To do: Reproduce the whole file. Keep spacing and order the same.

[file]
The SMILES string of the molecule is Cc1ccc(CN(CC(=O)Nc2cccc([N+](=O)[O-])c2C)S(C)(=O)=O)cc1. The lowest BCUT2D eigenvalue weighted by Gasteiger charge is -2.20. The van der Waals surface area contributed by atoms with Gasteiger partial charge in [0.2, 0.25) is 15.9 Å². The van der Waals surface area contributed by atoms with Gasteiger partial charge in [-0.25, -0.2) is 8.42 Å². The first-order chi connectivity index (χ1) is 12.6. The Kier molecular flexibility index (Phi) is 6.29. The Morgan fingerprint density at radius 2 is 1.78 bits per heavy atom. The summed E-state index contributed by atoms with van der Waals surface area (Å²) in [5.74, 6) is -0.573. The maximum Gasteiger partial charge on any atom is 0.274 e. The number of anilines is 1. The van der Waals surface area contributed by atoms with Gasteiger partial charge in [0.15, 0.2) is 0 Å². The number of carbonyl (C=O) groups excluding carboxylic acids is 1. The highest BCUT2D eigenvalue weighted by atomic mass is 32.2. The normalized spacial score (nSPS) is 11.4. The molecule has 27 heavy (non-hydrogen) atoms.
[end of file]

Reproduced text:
The SMILES string of the molecule is Cc1ccc(CN(CC(=O)Nc2cccc([N+](=O)[O-])c2C)S(C)(=O)=O)cc1. The lowest BCUT2D eigenvalue weighted by Gasteiger charge is -2.20. The van der Waals surface area contributed by atoms with Gasteiger partial charge in [0.2, 0.25) is 15.9 Å². The van der Waals surface area contributed by atoms with Gasteiger partial charge in [-0.25, -0.2) is 8.42 Å². The first-order chi connectivity index (χ1) is 12.6. The Kier molecular flexibility index (Phi) is 6.29. The Morgan fingerprint density at radius 2 is 1.78 bits per heavy atom. The summed E-state index contributed by atoms with van der Waals surface area (Å²) in [5.74, 6) is -0.573. The maximum Gasteiger partial charge on any atom is 0.274 e. The number of anilines is 1. The van der Waals surface area contributed by atoms with Gasteiger partial charge in [0.15, 0.2) is 0 Å². The number of carbonyl (C=O) groups excluding carboxylic acids is 1. The highest BCUT2D eigenvalue weighted by atomic mass is 32.2. The normalized spacial score (nSPS) is 11.4. The molecule has 27 heavy (non-hydrogen) atoms.